I recently had an early-morning flight home to DC on which I had been upgraded and had the first-class cabin to myself. It was one of those clear sky mornings when I could sip coffee and look out the plane window to the south, not yet caffeinated enough for my mind to skip around but no longer interested in sleep. As we flew eastward, crossing the Ohio River into West Virginia, I found myself thinking about Patrick Muturi.
My second marathon was in Carlsbad, California, in late January, in a race then called the San Diego Marathon. It is still run, now as the Carlsbad Marathon. That was 2001. I went there almost on a whim, and being in the middle of the US v. American Airlines litigation could not devote the time to a vacation, so I flew out on Saturday, raced on Sunday, and flew back that afternoon. It was a marvelous race. I remember coming through the first mile at 7:00, actually saying out loud "that was way too fast!", and somehow proceeding to run a steady 7:00 pace from start to finish. The race started in Carlsbad, headed south a short ways before turning inland into the coastal hills and the Lego-land theme park, re-joined Highway 101 at about mile 16, and then followed the highway back north to finish in Carlsbad. Somewhere there was an out-and-back early enough to see the race leaders, and it was my first ever experience watching elite marathoners running up close. My finishing time was a massive personal best, placing me 38th overall out of some 2000 runners, and remained my best until late in 2011.
In the San Diego airport, while standing in line for my seat at the gate (this was a Southwest flight), I saw a diminutive man with a chiseled face and a gentle expression. I might have mistaken him for a DC street vendor if I had not just come from the race. As it was I knew he had run, and flush with my excitement over my own time I was bold enough to ask, Did you race today?
Yes, he said, quietly.
Did it go well?
No, he said, I had trouble in the second half. I was fourth. And you?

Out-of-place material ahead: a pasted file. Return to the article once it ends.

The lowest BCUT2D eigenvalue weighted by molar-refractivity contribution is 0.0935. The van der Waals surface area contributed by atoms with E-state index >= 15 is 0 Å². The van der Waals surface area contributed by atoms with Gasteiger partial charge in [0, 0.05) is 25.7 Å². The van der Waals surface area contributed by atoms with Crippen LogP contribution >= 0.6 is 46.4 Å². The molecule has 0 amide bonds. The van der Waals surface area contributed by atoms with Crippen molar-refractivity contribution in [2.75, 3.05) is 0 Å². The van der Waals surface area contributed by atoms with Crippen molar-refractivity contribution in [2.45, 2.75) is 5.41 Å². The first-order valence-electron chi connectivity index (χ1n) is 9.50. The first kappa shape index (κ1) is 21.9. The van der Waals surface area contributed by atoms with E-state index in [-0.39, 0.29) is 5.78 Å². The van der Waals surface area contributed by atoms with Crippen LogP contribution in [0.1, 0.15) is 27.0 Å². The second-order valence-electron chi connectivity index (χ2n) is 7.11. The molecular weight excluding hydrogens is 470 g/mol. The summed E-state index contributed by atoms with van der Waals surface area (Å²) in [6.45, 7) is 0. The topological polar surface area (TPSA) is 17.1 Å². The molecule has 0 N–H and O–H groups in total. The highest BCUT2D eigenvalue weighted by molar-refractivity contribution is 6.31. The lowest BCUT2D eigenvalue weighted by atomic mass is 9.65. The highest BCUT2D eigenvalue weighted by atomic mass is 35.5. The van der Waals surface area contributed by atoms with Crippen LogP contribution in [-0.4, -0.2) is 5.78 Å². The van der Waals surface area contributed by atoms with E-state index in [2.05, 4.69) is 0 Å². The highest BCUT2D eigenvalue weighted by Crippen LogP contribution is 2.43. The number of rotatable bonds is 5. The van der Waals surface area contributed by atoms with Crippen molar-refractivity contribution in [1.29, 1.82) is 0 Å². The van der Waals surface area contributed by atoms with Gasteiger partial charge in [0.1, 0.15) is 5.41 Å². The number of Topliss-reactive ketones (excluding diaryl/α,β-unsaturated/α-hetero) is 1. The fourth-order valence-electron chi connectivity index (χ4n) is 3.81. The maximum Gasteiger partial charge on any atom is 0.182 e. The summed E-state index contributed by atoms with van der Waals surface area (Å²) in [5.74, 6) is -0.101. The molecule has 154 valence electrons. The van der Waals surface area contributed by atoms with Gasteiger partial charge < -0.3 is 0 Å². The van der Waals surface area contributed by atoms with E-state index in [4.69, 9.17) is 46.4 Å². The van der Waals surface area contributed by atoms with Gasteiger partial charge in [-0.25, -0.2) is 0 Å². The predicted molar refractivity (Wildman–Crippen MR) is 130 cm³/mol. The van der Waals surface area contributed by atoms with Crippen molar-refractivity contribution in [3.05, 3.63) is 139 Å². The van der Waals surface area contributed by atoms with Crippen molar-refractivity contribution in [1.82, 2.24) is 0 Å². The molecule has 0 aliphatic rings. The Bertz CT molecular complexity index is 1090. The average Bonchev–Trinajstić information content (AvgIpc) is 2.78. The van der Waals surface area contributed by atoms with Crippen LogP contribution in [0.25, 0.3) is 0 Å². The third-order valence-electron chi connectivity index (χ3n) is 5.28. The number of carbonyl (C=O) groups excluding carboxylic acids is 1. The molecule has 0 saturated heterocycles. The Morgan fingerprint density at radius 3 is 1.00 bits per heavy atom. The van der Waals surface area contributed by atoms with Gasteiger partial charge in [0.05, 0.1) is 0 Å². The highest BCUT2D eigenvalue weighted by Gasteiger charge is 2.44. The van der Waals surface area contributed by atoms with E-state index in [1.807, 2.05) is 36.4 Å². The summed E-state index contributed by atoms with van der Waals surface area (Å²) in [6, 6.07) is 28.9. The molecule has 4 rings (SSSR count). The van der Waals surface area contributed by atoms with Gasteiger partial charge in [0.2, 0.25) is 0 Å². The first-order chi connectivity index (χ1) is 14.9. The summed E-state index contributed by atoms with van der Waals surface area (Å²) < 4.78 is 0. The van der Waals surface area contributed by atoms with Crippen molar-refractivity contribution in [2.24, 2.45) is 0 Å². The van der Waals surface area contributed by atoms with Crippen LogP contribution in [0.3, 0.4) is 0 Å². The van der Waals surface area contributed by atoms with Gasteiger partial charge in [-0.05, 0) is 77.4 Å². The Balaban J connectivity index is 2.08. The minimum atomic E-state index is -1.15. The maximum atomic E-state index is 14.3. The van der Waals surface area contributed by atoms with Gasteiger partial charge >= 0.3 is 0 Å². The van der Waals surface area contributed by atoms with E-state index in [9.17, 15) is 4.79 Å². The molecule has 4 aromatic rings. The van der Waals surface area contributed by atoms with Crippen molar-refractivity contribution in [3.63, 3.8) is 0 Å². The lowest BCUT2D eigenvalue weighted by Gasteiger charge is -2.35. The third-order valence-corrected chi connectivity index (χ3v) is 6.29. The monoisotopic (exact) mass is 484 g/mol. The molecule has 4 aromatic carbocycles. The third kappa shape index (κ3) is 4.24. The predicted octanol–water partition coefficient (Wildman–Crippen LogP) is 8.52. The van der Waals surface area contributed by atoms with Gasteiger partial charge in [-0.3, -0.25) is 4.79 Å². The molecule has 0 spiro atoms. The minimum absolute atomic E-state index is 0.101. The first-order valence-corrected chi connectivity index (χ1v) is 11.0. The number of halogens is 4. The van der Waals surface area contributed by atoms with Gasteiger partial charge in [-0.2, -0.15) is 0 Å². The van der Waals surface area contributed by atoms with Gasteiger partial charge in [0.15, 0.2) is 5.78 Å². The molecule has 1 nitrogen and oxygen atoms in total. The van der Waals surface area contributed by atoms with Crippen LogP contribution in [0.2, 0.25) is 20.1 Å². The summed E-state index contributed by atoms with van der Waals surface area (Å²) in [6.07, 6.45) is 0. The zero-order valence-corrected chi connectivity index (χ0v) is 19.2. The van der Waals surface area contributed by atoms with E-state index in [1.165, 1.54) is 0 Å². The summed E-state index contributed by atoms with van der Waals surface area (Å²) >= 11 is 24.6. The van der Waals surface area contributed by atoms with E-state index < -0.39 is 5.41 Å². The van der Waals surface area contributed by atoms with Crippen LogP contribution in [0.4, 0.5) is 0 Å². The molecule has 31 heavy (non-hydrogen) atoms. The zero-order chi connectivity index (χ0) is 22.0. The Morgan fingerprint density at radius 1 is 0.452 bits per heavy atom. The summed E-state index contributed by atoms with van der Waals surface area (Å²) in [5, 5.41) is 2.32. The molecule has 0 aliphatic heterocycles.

I lost the excitement about my own amateur performance. I stammered something like, I ran, but it was nothing like you. I'm just a weekend warrior.
He asked, Was it your best time?
Yes, I replied.
That is good, then. You ran well.
And that was it. We both flew back to Baltimore. I returned home and he to his home, which I later discovered was in Maryland. I looked on the Internet and discovered I had been speaking with Patrick Muturi, a Kenyan-born American who had run sub-2:09 a few years prior in Chicago. In Carlsbad that day he had stumbled to a 2:25, but maintained the grace to tell a presumptuous amateur that the amateur had run well.
That race stuck with me for a long time. It is the first time I remember feeling like an athlete. It may have been the last, too -- there was something magical about running fairly well for a weekend warrior when I didn't know enough to realize that many, many were running much better. In contrast, now I am faster, but I hang out with runners -- so it seems that everybody is faster.
And that meeting with Patrick Muturi gave me a glow that did not dissipate. I remember telling my then-girlfriend C__ that "he was beautiful. He looked like he was made to do one thing and he knew what that thing was." Even as I said it I felt ashamed, as if I was minimizing him somehow, but Muturi had made a life choice, at that point in his life, to be a marathoner -- and a marathoner he was.